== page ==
* Children breathe deeply exclusively in their abdomen – this is the secret of their totality, their joy and energy. They are existing in or close to their true centre.

*When the breath is static or turns from down (in) to up (out), we are here-and-now in our totality.

*Breath is the bridge to our real centre, to reality, to full awareness.

*The more your breath touches your centre, the more your life force will fuse with the energy of the cosmos, your divine origins.

*When we are in the shadows of negativity, we are divided. We can only live partially if we breathe shallowly, and the upper body is divided from the lower, the angel from the animal.

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Breath stops when there is danger. In tandem with the breath, in such situations the mind also ceases to move in its monkey fashion. Danger galvanizes us and forces us to realize that the small self is simply a daily utility and it can vanish easily.

This is a tremendous resource to get a glimpse of our True Nature.

 

 

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This is why it is important to take risks in your life.

We tend to over-cherish ourselves, over-protect ourselves with our ego shield. This is a function of living in large urban populations unfortunately.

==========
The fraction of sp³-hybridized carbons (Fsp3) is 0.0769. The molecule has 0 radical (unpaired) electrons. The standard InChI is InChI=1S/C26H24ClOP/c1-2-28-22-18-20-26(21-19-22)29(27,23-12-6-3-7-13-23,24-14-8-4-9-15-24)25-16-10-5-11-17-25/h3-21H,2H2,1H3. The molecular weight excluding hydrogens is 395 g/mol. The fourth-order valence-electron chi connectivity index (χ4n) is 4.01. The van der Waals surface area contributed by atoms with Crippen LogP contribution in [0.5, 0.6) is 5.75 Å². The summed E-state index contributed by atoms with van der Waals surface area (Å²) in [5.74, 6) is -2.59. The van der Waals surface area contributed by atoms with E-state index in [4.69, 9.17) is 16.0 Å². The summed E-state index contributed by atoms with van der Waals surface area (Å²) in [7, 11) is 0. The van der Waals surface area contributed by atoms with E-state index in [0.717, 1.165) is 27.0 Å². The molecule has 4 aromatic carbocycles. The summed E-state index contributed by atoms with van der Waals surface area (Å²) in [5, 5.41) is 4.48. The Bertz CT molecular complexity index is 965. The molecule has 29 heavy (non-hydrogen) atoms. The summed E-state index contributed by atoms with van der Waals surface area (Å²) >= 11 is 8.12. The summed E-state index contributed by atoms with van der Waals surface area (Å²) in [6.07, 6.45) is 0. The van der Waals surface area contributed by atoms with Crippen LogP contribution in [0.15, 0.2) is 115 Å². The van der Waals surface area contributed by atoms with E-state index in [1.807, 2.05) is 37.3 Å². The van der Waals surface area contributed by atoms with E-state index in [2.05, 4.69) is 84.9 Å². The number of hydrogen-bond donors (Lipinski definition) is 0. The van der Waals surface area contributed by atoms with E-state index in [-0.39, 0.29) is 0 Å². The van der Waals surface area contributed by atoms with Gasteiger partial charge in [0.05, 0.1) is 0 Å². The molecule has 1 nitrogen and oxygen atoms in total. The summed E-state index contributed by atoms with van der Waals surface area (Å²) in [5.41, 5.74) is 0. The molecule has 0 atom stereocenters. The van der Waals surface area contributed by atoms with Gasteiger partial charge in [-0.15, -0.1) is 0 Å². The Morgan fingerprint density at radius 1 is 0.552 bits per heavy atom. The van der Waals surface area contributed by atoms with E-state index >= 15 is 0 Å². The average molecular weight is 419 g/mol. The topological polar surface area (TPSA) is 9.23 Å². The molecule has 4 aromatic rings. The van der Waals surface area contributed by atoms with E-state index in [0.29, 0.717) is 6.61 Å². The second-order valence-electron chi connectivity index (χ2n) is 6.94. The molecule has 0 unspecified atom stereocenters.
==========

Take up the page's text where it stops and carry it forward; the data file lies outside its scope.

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Breathing is not something we can practice. Each one is a live performance. But by approaching breathing in different ways, we can feel something different with each performance.

 

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Shiva’s 4th breath has become the basis of Zen teachings in Japan. Ferocious Masters behave in unexpected ways with their pupils to shock them into feeling the breath stop, and so to grasp the power the small self can hold over us. Shiva, the utterly unpredictable, was an expert at living in this way.

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Shiva says: For the pure, the pause when the breath and the mind stop is commonplace, is ever-present.

 

NO desiring. NO seeking. NO looking elsewhere. NO divisions.

 

This is when the mind stops and the bridge of the breath opens up to us. We can easily walk smoothly across it to bask in the vast field of human awareness. We are free to take up our rightful place in the Universe.

Inspiration: Impurity is completely within your control by using the sharp sword of mindfulness. Watch, witness, each of your thoughts as they arise – if they are negative or critical, envious or fearful, just turn away from them. They emanate from the small scared self not your True Self; from the victim of life not the victor. All speech and actions originate in thoughts, but thoughts are never in the present – they are always in the past or the future, both of them man-made concepts not to be confused with reality!!

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      Wonderful images courtesy of Linden Thorp, Mariko Kinoshita and megapixyl.com